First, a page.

Fresh from his acquittal by the U.S. Senate, President Trump is on an I-am-exonerated victory tour, touting his integrity along with that of his cronies, advisors and appointees, and castigating the supposed witch-hunters of the Democratic Party.
But the sentencing later this month of Trump’s longtime friend and political advisor — the self-proclaimed “dirty tricks” operative Roger Stone — offers a timely reminder of the scope of scandalous, and in some cases criminal, behavior by the president’s associates and underlings.
No fewer than six people in the president’s near orbit — including Stone — have been convicted or pleaded guilty to criminal charges including fraud, lying to federal investigators and lying to Congress. Four Cabinet-level appointees left amid allegations of misusing tax dollars or other misdeeds. More investigations continue into Trump lawyer Rudolph W. Giuliani and Trump’s inaugural committee. There’s nothing “fake” about those controversies.
Perhaps that’s to be expected, given the president’s own character. He lies, he bullies, he interferes with investigations and exudes disdain for the rule of law. As we’ve seen again in just the last week, he meddles with the Justice Department, attacks judges and generally encourages American cynicism toward crucial institutions.
Trump promised in 2016 to drain “the swamp” in Washington. If anything, though, he has expanded it through his own petty graft — every one of his scores of golf outings and stays at his own properties uses tax dollars to support his businesses — and by putting industry lobbyists in charge of crafting policy and enforcing regulations on the industries they formerly worked for.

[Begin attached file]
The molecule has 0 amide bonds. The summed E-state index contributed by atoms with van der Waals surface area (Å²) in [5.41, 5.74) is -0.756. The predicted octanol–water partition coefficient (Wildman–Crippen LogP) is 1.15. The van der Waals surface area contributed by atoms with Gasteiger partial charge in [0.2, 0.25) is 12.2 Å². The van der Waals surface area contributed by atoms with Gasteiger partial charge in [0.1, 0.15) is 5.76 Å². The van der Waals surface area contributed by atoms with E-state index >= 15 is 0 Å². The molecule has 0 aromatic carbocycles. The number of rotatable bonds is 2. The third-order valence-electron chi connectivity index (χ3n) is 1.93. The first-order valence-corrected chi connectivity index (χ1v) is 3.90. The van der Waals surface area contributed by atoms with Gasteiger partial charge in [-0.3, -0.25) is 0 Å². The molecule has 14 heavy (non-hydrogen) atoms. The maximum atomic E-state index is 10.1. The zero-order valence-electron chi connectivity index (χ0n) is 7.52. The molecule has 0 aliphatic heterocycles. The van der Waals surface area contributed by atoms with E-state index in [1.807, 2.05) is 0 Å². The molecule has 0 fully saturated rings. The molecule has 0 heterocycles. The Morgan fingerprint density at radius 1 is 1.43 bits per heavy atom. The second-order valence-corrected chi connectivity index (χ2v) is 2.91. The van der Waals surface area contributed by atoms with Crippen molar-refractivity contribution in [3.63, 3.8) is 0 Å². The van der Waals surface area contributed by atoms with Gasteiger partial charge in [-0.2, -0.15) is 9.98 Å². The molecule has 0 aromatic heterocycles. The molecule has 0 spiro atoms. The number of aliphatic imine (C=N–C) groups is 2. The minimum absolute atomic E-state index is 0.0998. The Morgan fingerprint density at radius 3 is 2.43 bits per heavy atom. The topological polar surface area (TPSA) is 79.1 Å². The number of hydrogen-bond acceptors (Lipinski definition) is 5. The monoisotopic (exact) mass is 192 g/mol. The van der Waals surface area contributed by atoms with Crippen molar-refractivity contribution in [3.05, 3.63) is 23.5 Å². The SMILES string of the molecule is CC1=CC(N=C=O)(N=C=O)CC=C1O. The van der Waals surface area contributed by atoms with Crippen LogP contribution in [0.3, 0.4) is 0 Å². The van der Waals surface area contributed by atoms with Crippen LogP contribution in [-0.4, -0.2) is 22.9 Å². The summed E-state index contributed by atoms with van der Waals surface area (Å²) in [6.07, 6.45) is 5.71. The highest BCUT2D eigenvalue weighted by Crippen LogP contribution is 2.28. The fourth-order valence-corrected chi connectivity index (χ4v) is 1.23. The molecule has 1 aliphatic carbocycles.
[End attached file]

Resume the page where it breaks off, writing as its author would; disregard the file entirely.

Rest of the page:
The revolving door in Washington between government offices and special interests has long been a problem, but the Trump administration has made it turn more freely. Shortly after his election Trump announced rules that his aides said would limit the role of lobbyists in government, but which in reality weakened groundbreaking Obama administration restrictions; then Trump granted waivers to some top appointees who couldn’t meet even those weakened limits. ProPublica reported that in his first two years, Trump appointed at least 281 lobbyists to government positions, four times the number President Obama had appointed.
That has led to a former coal industry lobbyist, Andrew Wheeler, running the Environmental Protection Agency; an activist who urged that federal lands be turned over to the states, William Perry Pendley, running the Bureau of Land Management, which controls those lands; and a former oil and agribusiness lobbyist, David Bernhardt, running the Department of Interior, which has significant influence over those industries. And on it goes.
Trump and his supporters say that the Mueller investigation into Russian meddling in the 2016 election and the refusal of the Republican-controlled Senate to remove Trump from office exonerated the president. They did nothing of the sort. The Mueller report offered numerous examples of the president actively seeking to obstruct justice, the kind of behavior that led President Nixon to resign as he faced impeachment. And the impeachment record amassed by the House establishes persuasively that the president sought to use the power of his office to compel a foreign power to interfere with the 2020 election, and then obstructed Congress’ efforts to investigate.
We concluded in early 2016, as Trump’s campaign was gaining traction, that he was unfit to be president, and he has proved it time and again. Corruption is only one of the clouds hanging over this administration, but it is a dark and thick one that won’t go away until voters remove Trump from office.